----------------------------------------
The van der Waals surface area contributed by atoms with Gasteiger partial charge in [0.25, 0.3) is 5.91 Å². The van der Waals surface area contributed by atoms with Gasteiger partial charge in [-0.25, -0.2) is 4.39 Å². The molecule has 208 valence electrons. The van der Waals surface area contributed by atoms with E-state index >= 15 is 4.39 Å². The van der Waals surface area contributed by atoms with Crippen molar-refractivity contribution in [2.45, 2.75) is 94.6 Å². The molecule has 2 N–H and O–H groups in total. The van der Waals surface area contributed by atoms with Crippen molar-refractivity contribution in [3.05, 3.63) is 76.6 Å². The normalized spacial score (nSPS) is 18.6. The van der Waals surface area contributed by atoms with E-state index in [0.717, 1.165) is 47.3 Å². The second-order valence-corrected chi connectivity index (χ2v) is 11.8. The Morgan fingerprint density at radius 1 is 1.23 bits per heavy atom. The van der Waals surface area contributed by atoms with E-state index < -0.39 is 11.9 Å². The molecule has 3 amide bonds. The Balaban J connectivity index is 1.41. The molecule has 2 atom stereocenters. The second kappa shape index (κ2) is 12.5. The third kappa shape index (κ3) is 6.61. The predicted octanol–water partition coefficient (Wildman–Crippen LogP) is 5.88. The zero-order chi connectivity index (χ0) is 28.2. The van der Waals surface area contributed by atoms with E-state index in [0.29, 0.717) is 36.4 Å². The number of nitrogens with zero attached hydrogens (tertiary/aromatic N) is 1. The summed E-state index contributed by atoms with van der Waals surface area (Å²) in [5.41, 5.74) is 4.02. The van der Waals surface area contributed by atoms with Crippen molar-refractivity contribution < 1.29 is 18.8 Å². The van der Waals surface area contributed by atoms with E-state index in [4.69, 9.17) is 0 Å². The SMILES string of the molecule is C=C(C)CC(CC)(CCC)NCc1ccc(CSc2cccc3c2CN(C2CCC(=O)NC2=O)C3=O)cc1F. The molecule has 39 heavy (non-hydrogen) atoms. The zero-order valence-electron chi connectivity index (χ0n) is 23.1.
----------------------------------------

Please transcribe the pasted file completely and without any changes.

The van der Waals surface area contributed by atoms with Gasteiger partial charge in [0.25, 0.3) is 5.91 Å². The van der Waals surface area contributed by atoms with Gasteiger partial charge in [-0.25, -0.2) is 4.39 Å². The molecule has 208 valence electrons. The van der Waals surface area contributed by atoms with E-state index >= 15 is 4.39 Å². The van der Waals surface area contributed by atoms with Crippen molar-refractivity contribution in [2.45, 2.75) is 94.6 Å². The molecule has 2 N–H and O–H groups in total. The van der Waals surface area contributed by atoms with Crippen molar-refractivity contribution in [3.05, 3.63) is 76.6 Å². The normalized spacial score (nSPS) is 18.6. The van der Waals surface area contributed by atoms with E-state index in [0.717, 1.165) is 47.3 Å². The second-order valence-corrected chi connectivity index (χ2v) is 11.8. The Morgan fingerprint density at radius 1 is 1.23 bits per heavy atom. The van der Waals surface area contributed by atoms with E-state index < -0.39 is 11.9 Å². The molecule has 3 amide bonds. The Balaban J connectivity index is 1.41. The molecule has 2 atom stereocenters. The second kappa shape index (κ2) is 12.5. The third kappa shape index (κ3) is 6.61. The predicted octanol–water partition coefficient (Wildman–Crippen LogP) is 5.88. The zero-order chi connectivity index (χ0) is 28.2. The van der Waals surface area contributed by atoms with E-state index in [0.29, 0.717) is 36.4 Å². The number of nitrogens with zero attached hydrogens (tertiary/aromatic N) is 1. The summed E-state index contributed by atoms with van der Waals surface area (Å²) in [5.41, 5.74) is 4.02. The van der Waals surface area contributed by atoms with Crippen molar-refractivity contribution < 1.29 is 18.8 Å². The van der Waals surface area contributed by atoms with E-state index in [4.69, 9.17) is 0 Å². The SMILES string of the molecule is C=C(C)CC(CC)(CCC)NCc1ccc(CSc2cccc3c2CN(C2CCC(=O)NC2=O)C3=O)cc1F. The molecule has 39 heavy (non-hydrogen) atoms. The zero-order valence-electron chi connectivity index (χ0n) is 23.1.